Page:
NW: It’s interesting that you include law in that list. That’s an unusual one.

RU: Well, all of our interests and ideals are nailed to the cross of the institutions and practices that represent them in fact. Law is the site of this crucifixion.

NW: Well, what’s wrong with the social sciences today?

RU: The fundamental problem with the social sciences today is that they have severed the link between insight into what exists and imagination of what might exist at the next steps – the adjacent possible. To understand a state of affairs, for example in natural science, is just to grasp what that state of affairs might become under certain provocations or with certain circumstances that we impose on it. Well, what’s happened in the social sciences is that this vital link between insight into the actual and imagination of the possible has been severed. The result is that the predominant methods in the social sciences lead them to be a kind of retrospective rationalisation of what exists.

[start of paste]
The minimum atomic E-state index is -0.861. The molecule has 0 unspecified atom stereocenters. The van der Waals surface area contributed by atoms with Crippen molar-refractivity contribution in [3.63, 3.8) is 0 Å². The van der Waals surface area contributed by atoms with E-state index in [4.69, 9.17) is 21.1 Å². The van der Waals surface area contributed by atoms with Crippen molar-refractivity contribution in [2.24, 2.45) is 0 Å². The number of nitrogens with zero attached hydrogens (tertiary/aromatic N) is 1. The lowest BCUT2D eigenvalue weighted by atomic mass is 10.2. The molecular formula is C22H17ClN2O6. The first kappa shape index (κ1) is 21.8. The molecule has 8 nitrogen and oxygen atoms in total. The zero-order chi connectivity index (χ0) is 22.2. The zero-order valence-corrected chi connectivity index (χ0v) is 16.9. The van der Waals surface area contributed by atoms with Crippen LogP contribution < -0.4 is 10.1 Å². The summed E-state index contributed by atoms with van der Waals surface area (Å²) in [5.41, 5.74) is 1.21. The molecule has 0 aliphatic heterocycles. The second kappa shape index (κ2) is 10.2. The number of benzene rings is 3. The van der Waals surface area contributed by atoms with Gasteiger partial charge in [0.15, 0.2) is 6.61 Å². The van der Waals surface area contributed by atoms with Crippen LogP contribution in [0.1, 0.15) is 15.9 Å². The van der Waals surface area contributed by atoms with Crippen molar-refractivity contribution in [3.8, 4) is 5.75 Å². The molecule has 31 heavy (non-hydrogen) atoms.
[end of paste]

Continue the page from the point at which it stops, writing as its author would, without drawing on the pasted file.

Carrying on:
NW: That’s really interesting. So, you’re saying that the social sciences have moved away from the scientific model, in a sense, because a scientific model will deal with counterfactual situations – what would happen if I were to put this chemical into this particular test-­tube, at this heat; whereas, the social sciences have moved far more into the area of descriptive analysis.

RU: They have degenerated into pseudo-­science.

NW: That’s quite a strong claim. Do you want to give an example perhaps of a pseudoscientific move that’s been made within the social sciences?